2.7: Linearization and Newton’s Method
Learning Objectives
A student will be able to:
 Approximate a function by the method of linearization.
 Know Newton’s Method for approximating roots of a function.
Linearization: The Tangent Line Approximation
If is a differentiable function at , then the tangent line, , to the curve at is a good approximation to the curve for values of near (Figure 8a). If you “zoom in” on the two graphs, and the tangent line, at the point of tangency, , or if you look at a table of values near the point of tangency, you will notice that the values are very close (Figure 8b).
Since the tangent line passes through point and the slope is , we can write the equation of the tangent line, in pointslope form, as
Solving for ,
So for values of close to , the values of of this tangent line will closely approximate . This gives the approximation
The Tangent Line Approximation (Linearization)
If is a differentiable function at , then the approximation function
is a linearization of near .
Example 1:
Find the linearization of at point .
Solution:
Taking the derivative of ,
we have and
This tells us that near the point , the function approximates the line . As we move away from , we lose accuracy (Figure 9).
Example 2:
Find the linearization of at .
Solution:
Since , and we have
Newton’s Method
When faced with a mathematical problem that cannot be solved with simple algebraic means, such as finding the roots of the polynomial calculus sometimes provides a way of finding the approximate solutions.
Let's say we are interested in computing without using a calculator or a table. To do so, think about this problem in a different way. Assume that we are interested in solving the quadratic equation
which leads to the roots .
The idea here is to find the linearization of the above function, which is a straightline equation, and then solve the linear equation for .
Since
or
We choose the linear approximation of to be near . Since and thus and Using the linear approximation formula,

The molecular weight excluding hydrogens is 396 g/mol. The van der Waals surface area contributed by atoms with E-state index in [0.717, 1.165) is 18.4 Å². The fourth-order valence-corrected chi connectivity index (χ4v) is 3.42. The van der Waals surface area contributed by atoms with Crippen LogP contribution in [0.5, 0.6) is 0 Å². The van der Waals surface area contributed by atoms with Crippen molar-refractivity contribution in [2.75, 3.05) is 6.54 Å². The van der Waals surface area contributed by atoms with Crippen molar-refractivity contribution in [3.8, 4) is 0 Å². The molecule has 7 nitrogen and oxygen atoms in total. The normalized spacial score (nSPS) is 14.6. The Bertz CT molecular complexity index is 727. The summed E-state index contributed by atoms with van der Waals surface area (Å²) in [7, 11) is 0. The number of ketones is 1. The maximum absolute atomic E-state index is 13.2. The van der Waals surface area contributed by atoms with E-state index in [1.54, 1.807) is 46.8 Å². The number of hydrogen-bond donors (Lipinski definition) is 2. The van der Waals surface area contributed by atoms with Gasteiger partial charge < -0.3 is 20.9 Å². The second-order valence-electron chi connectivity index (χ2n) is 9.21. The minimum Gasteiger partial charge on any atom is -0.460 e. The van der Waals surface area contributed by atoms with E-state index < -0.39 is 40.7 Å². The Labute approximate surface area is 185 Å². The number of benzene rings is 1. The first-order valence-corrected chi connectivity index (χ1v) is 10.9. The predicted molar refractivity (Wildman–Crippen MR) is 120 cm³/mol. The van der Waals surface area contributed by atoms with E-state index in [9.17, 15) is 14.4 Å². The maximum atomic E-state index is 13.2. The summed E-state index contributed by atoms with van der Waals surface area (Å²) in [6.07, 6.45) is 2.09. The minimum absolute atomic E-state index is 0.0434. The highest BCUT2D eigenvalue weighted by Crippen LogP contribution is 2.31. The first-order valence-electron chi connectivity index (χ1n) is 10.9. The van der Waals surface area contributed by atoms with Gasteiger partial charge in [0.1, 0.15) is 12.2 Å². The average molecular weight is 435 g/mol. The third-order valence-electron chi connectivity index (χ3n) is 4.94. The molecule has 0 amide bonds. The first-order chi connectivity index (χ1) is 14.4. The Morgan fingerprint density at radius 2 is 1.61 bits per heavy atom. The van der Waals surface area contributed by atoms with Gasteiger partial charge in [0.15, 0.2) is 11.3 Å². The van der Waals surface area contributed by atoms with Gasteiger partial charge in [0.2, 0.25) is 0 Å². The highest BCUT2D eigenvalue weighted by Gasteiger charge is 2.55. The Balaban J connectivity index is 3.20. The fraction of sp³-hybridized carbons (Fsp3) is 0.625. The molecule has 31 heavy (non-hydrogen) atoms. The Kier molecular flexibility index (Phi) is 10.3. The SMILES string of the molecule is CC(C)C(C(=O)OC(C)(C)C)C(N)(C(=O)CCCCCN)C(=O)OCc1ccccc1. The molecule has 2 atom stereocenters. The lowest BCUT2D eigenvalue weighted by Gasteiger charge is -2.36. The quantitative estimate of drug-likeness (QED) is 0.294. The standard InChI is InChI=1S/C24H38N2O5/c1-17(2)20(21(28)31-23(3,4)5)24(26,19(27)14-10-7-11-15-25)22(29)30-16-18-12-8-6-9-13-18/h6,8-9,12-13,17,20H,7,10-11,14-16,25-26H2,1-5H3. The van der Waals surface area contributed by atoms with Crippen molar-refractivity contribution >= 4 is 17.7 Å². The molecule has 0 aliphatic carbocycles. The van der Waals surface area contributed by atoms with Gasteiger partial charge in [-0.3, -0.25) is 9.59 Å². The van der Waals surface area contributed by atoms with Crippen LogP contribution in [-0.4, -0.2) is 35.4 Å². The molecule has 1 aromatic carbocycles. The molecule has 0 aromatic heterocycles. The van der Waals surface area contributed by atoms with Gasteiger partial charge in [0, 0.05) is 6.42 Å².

Notice that this equation is much easier to solve than Setting and solving for , we obtain,
If you use a calculator, you will get As you can see, this is a fairly good approximation. To be sure, calculate the percent difference between the actual value and the approximate value,
where is the accepted value and is the calculated value.
which is less than .
We can actually make our approximation even better by repeating what we have just done not for , but for , a number that is even closer to the actual value of . Using the linear approximation again,
Solving for by setting , we obtain
which is even a better approximation than . We could continue this process generating a better approximation to . This is the basic idea of Newton’s Method.
Here is a summary of Newton’s method.
Newton’s Method
 Guess the first approximation to a solution of the equation . A graph would be very helpful in finding the first approximation (see Figure below).
 Use the first approximation to find the second, the second to find the third and so on by using the recursion relation
Example 3:
Use Newton’s method to find the roots of the polynomial
Solution:
Using the recursion relation,
To help us find the first approximation, we make a graph of . As Figure 11 suggests, set . Then using the recursion relation, we can generate , .
Using the recursion relation again to find , we get
We conclude that the solution to the equation is about .
Multimedia Links
For a video presentation of Newton's method (10.0), see Math Video Tutorials by James Sousa, Newton's method (9:48).
Review Questions
 Find the linearization of at .
 Find the linearization of at .
 Use the linearization method to show that when (much less than ), then . Hint: Let
 Use the result of problem #3, , to find the approximation for the following:
 Without using a calculator, approximate .
 Use Newton’s Method to find the roots of .
 Use Newton’s Method to find the roots of .
Review Answers
 Let , and . Then, by the chain and powers rules:
If , we can use and linearize around the point :

 and
Texas Instruments Resources
In the CK12 Texas Instruments Calculus FlexBook, there are graphing calculator activities designed to supplement the objectives for some of the lessons in this chapter. See http://www.ck12.org/flexr/chapter/9727.